The National Credit Regulator (NCR) is seeking legal advice to appeal a recent court judgment that set aside a major aspect of its affordability assessment regulations, which riled clothing retailers Mr Price, The Foschini Group (TFG) and Truworths.
The judgment was a major win for the three retailers, who hauled the NCR and Department of Trade and Industry to court to fight the raft of amendments to the regulations in 2015.
The amendments to Regulation 23 of the National Credit Act require retailers to take additional steps in vetting the existing financial means of consumers, who are either self, formally or informally employed.
These steps include consumers presenting three months’ bank statements and payslips in stores; latest financial statements (if self-employed) and being subjected to additional checks with credit bureaus to prove they are worthy of large amounts of credit.
The NCR deemed the amendments as necessary to ensure that reckless lending is avoided while Mr Price, TFG, and Truworths deemed them cumbersome.
However, the Cape Town High Court on March 16 set aside Regulation 23A(4) – dealing with the presentation of bank statements, pay slips and financial statements – on the basis that the section discriminates against consumers who are informally or self-employed and without bank accounts, thus disqualifying them from applying from credit.
In other words, there is no longer a need for retailers to collect any particular form of documentation when consumers apply for credit.
In his judgment, Judge AJ Engers said Regulation 23A (4) frustrates the development of a credit market that is accessible to all South Africans, in particular, consumers that have historically been unable to access credit under sustainable market conditions. These consumers are typically the poor and less privileged, said Engers.
As he put it in court papers: “If a flower seller in Adderley Street [in Cape Town] does not have a bank account, it is unlikely in the extreme that they would have financial statements. This would then be an insurmountable obstacle to even obtaining credit in a relatively small amount even if they are earning a reasonable amount each month.”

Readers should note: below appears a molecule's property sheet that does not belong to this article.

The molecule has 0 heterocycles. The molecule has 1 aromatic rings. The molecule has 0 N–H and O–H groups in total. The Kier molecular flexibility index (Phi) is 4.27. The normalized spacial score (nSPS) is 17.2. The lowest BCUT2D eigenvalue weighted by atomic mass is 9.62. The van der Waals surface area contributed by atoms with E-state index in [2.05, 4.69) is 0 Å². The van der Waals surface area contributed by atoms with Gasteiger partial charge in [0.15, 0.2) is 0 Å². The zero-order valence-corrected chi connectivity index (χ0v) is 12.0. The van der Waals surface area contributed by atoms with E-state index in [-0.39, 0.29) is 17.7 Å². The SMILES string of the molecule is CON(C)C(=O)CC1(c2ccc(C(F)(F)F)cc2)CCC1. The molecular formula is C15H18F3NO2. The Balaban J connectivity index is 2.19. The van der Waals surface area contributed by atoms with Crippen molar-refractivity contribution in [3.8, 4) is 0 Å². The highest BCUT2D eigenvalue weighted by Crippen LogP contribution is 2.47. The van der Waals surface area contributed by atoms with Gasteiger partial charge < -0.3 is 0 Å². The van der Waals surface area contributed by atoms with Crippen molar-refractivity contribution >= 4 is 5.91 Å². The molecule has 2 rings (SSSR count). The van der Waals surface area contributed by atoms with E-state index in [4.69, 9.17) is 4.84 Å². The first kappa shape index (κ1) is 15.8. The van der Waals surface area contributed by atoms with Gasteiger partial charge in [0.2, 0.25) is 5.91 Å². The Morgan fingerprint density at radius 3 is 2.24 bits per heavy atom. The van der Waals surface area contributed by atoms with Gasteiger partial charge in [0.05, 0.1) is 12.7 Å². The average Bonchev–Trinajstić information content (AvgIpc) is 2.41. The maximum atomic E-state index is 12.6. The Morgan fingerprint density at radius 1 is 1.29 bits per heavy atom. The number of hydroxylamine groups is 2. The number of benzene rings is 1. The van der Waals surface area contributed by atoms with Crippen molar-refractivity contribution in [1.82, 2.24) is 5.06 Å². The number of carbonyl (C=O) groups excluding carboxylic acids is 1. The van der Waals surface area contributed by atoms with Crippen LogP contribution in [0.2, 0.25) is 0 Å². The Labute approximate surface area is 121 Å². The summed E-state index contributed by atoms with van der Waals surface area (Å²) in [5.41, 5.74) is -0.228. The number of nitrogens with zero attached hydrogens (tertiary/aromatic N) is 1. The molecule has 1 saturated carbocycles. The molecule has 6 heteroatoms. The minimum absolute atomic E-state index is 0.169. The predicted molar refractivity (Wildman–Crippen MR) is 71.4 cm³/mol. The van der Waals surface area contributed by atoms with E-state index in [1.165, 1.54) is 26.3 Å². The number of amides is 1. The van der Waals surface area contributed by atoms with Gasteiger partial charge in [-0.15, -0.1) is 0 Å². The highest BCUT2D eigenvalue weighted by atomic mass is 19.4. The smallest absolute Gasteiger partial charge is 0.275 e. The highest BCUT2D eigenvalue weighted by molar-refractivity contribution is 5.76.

Lesiba Mashaba, the NCR company secretary, said the regulator is not happy with the judgment as it extends to consumers who are formally employed and have the means to produce payslips and bank statements.
“The judgment removes the income verification requirements entirely from the regulations even for consumers who can produce payslips and bank statements,” he told Moneyweb.
The NCR is taking legal advice with a view to appealing the judgment, said Mashaba.
In the meantime, retailers would have to rely on their own affordability checks which include income verification standards, checks with credit bureaus for historical defaults and determining consumers’ discretionary income after deducting personal expenses.
The judgment also reminded Mr Price, TFG and Truworths to be responsible in their opening of credit taps to consumers by rigorously testing their financial means.
David Pfaff, the CFO of Truworths, welcomed the judgment. “This judgment is actually in favour of the consumer as it now allows creditworthy applicants to access credit who were unable to because of the documentation requirement,” he said.
Truworths, Mr Price, and TFG took a hit to their credit sales and new store account (credit) acceptance rates as they had to comply with the NCR’s affordability assessment regulations. TFG recorded a decline of 5.4% in its active accounts for the year to March 2017 while Truworths’ active store account base declined by 4.4% for the year to July 2017.
Pfaff believes there will be an increase in the number of new account openings now that the Engers has provided clarity on the credit extension rules. “But it is still too early to say how many more [account openings].”
TFG’s director of financial services Jane Fisher said the retailer has always applied rigorous credit scoring processes to assess the customer’s credit worthiness. She said the retailer will continue to conduct fair and objective assessments in line with international best practice.
Independent analyst Chris Gilmour said the passing of this judgment is a good thing, as it puts the onus back on the retailers to determine if the customer qualifies for credit.
“At the end of the day, retailers are not stupid – they are not going hand over credit recklessly, particularly at this point in the economic cycle, they going to want to get their money back and it’s up to them to decide whether this person is a good credit risk or not,” Gilmour added.
Gilmour said while the aim of the National Credit Act is to help consumers at the lower end of the social spectrum, the NCR’s requirement for all forms of documentation is “probably a bit onerous.”